I have had other unfortunate experiences. Scottish law recently changed. It used to be that when a claimant died, the claim died with him and the family received no compensation whatever. However, I pay tribute to my union, the Transport and General Workers Union, for going to court and getting the law changed. Some of the insurance companies and those representing them had developed a practice whereby they would get the claimant to court—sometimes with great difficulty for that individual—and make them face a GP sitting beside a lawyer. The GP would try to judge how long that claimant had to live and a technical reason would then be found to suspend the case in the hope that that person would die before it started again. Those are the kind of people whom we were dealing with, but thankfully the law has been changed, as a direct result of the trade union's action.
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Mr. Bob Laxton (Derby, North) (Lab): Is my hon. Friend also aware that the insurance companies are seeking to challenge claims under tort and common law by arguing that an individual who has worked with asbestos over 20 years and in 10 different companies, for example, has to prove which company got the asbestos fibres into their lungs? If they are unable to prove that a specific company is responsible, their claim fails. That is another case of insurance companies and employers trying to wriggle out of their responsibilities.

Jim Sheridan : My hon. Friend makes a perfect point. Trying to get people who have moved between different sites around the country to identify which company is responsible is ridiculous. Often a company will sub-contract a job to another company, so claimants become involved in a paper chase. That is outrageous, and people are losing out. Companies are finding loopholes to avoid facing their responsibilities and paying out compensation.

I do not wish to take up too much time, as others wish to speak, but it would be remiss of me not to mention Clydeside Action On Asbestos, which is a voluntary organisation that does excellent work in the west of Scotland. It is now common practice for its volunteers to wear a black tie every day, because it is guaranteed that there will be a funeral. The group does magnificent work counselling families, giving advice to those who have contracted this horrible disease and offering guidance on some of the legal loopholes.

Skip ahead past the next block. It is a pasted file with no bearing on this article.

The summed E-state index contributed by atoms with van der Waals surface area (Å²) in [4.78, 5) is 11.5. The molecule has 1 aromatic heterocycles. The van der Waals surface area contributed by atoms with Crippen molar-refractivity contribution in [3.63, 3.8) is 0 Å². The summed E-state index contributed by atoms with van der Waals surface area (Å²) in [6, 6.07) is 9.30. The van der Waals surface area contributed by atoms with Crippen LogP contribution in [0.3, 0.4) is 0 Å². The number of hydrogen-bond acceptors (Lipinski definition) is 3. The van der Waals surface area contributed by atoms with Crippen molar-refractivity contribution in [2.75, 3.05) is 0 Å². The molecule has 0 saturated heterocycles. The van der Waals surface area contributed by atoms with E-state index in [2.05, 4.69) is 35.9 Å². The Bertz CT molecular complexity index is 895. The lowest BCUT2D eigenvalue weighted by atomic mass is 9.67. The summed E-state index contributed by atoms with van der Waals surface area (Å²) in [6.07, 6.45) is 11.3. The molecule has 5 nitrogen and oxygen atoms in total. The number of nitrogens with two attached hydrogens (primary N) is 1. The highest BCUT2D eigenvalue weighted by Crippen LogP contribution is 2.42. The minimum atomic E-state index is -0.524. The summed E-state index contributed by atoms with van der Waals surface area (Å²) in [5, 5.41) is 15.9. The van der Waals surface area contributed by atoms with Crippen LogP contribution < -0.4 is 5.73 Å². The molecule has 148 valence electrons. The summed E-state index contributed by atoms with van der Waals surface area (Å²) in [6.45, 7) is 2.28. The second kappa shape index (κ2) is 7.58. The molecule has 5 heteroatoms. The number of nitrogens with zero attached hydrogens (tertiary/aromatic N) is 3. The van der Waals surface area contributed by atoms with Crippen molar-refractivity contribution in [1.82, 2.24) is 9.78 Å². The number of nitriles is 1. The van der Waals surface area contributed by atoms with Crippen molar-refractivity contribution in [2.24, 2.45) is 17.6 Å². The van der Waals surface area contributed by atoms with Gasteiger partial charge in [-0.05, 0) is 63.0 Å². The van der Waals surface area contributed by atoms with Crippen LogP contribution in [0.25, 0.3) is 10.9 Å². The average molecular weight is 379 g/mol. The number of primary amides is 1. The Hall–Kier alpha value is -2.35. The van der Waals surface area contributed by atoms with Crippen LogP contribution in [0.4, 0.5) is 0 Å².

In concluding, I am extremely concerned that companies are moving out of this country and into developing countries, such as India. I despair to think that in years to come people in underdeveloped countries will suffer from the same horrible disease that people in this country suffered from in the 1950s and 1960s—and even today—while the employers and the insurance companies walk away scot-free.

Mr. Martin Caton (in the Chair): I call Huw Irranca-Davies, but I warn him that there are only four minutes left before I should like the Front-Bench spokespeople to start.

10.27 am

Huw Irranca-Davies (Ogmore) (Lab): Thank you, Mr. Caton, I take your warning on board. I would like to cover ground that has already been covered, and congratulate my hon. Friend the Member for Barnsley, West and Penistone (Mr. Clapham) not only on calling today's debate but on his excellent work over many years, not least with the all-party group on occupational safety and health, which has pushed the issue hard.

When I entered Parliament four years ago I was told not to go looking for causes because they would come to me. Within six months of my becoming an MP, a lady called Ann Howells walked into a surgery in one of the villages in my constituency and tearfully told me about the recent loss of her husband through asbestos-related disease. She explained that she had no support and guidance and that she did not know where to turn. That was the first instance that I had come across and it prompted me to look at the research work and all the matters that have been alluded to, and the issue became a cause for me.